San Francisco, CA – Sept. 3, 2020     Bay Area universities and homeless advocates released a report on Thursday revealing the various barriers homeless San Franciscans face when accessing housing…..  The report’s authors, the Coalition on Homelessness and researchers with the University of California at Berkeley, San Francisco State University and Santa Clara University surveyed 600 temporarily housed San Franciscans, with a focus on transgender people …..  Participants revealed inequities that homeless transgender people face to obtain housing, poor shelter conditions, crowded living spaces and strict curfews, created even more barriers to housing. Fifty-eight percent of participants said they would prefer a legal homeless camp with basic amenities like showers and toilets while 34 percent reported having substance abuse issues…..     HOMELESS PERSPECTIVE CALIFORNIA TICKER     …..     …..
Paso Robles, CA – Sept. 2, 2020      The temporary camping facility for homeless residents has been operational at the Borkey Flats site for a few weeks. The site has restrooms, showers, and a safe needle exchange program, and a safe parking area….. The City’s Community Action Team (CAT) has been visiting homeless encampments in the riverbed. They have visited 15-20 camps and informed individuals of the new camping site and of the city’s intent to clean up the riverbed to mitigate fire risk and protect water quality…… To date, three encampments have been cleaned up of all debris and waste products. The camping site has not seen high levels of utilization to date, but the city has seen a drop in fire activity since the CAT team has been active and cleanup has begun….. The city will need to move the Borkey Flats encampment in the winter given that it is in the flood plain, and continues to work with homeless service provider partners to identify long-term solutions…..     HOMELESS PERSPECTIVE CALIFORNIA TICKER    …..     …..
Oxnard, CA – Sept. 3, 2020     The Vagabond Inn in Oxnard could soon transition from an affordable hotel option to permanent supportive housing for 70 of the county’s homeless residents, thanks to a state funding effort that aims to house California’s most vulnerable homeless individuals….. The Vagabond Inn is under consideration for funding under Project Homekey, the next phase in the state’s efforts to protect homeless residents who are high-risk for COVID-19. In July, Gov. Gavin Newsom announced $600 million in funding for cities and counties to convert motels, hotels and other housing types into permanent housing…..  “This is an opportunity that allows us to both respond to COVID-19 and respond to homelessness and the long-term need to provide housing,” said Oxnard Housing Director Emilio Ramirez…..     HOMELESS PERSPECTIVE CALIFORNIA TICKER     …..     …..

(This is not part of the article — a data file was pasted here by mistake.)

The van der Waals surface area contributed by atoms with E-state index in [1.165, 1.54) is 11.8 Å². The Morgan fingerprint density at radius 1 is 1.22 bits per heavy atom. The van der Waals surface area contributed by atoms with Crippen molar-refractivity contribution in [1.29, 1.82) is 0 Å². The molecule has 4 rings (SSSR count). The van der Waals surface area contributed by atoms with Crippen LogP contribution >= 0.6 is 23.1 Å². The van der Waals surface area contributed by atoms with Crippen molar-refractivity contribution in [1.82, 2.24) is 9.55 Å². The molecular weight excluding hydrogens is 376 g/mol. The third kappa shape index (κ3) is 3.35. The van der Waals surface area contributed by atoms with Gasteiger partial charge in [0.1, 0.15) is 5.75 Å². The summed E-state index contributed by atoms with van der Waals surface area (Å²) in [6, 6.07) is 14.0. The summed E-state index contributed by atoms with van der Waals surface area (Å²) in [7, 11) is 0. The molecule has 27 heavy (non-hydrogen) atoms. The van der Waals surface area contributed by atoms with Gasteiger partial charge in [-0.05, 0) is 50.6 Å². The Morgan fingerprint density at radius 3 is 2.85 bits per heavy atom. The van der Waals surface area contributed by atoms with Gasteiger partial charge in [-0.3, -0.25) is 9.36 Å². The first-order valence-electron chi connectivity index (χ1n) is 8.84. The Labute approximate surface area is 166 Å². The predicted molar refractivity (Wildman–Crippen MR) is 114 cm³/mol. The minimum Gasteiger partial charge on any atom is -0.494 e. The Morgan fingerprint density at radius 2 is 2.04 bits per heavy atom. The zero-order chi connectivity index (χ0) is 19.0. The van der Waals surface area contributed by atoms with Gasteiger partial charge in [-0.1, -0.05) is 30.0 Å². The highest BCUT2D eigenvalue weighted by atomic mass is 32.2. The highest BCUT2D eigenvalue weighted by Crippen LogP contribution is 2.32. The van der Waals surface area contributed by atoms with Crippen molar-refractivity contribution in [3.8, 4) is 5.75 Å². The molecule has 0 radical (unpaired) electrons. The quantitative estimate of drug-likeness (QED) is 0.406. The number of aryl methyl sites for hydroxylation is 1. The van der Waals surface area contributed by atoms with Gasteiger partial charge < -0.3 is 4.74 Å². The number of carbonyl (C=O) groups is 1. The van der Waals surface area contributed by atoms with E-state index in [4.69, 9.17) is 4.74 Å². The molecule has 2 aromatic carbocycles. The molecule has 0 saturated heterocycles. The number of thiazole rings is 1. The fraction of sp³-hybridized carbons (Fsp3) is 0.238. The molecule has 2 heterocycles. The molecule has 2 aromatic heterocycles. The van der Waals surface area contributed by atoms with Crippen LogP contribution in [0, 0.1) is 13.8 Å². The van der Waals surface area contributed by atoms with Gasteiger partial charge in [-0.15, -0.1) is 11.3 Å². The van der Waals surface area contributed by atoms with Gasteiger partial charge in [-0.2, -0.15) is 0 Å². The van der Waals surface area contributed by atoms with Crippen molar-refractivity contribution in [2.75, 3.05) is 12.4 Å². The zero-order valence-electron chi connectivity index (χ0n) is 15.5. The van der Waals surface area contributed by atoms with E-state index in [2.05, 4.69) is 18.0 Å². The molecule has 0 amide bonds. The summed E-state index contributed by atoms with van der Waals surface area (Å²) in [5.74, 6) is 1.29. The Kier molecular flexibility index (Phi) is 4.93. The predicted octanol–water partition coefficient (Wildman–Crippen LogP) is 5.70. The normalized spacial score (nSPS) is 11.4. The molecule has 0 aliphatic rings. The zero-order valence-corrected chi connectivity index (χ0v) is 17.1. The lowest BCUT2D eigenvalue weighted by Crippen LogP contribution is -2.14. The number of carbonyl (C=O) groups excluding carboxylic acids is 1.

Sacramento, CA – Sept. 3, 2020     Gov. Newsom said Wednesday that California is making an “unprecedented” effort to address homelessness, two days after lawmakers failed to pass a bill to massively increase housing production….. The governor said the state has placed more than 22,000 homeless Californians in 16,400 hotel and motel rooms amid the pandemic, and is giving cities and counties $600 million to purchase the rooms and convert them into permanent housing….. Local governments also got another $628 million in emergency homelessness aid….. “It’s self-evident that this has to be our top priority and it is,” said Newsom……   A bill heading to Newsom’s desk would create a state Office to End Homelessness, led by a new “homelessness czar.” But the governor said Wednesday he already has a homelessness czar — a seemingly fluid title, given that he’s used it to refer to six people in the past two years, including himself……      HOMELESS PERSPECTIVE CALIFORNIA TICKER…..     …..

Editorial: What The Pandemic Taught Us About Homelessness — And What We Shouldn’t Forget

By: Thomas Hugh Byrne, Benjamin F. Henwood and Anthony W. Orlando
August 2, 2020 —

The streets of our cities have been too empty and too full.

Emptied of cars and pedestrians, the streets of the pandemic became eerie still frames of an economy on pause. And yet, as we venture back to our sidewalks and storefronts, we are reminded that our streets also are a home, an imperfect and unsustainable haven for the transient masses we call “the homeless.” Never has it been starker than in the vacuum of social distancing that they are there, the only people who remained when all others retreated to the safety of their homes.

There is hope, however, in this bizarre moment, a silver lining in what the pandemic has forced us to do. Something we once feared was impossible is now beginning to erode the intractable status quo: Believe it or not, we are housing some of the homeless.

California is leading the way with Project Roomkey, a $1 billion effort to house 15,000 homeless families in unused hotel rooms where their risk of contracting and spreading the coronavirus is minimized. The state is leasing the rooms, but the terms of the agreement give it the option to purchase the properties. (In Finland, that has been one strategy that spurred a sharp decline in homelessness.) To date, California has procured more than 15,000 rooms and housed over 14,000 people — faster progress than we have ever seen in such a short time span.

All it took was a public health emergency.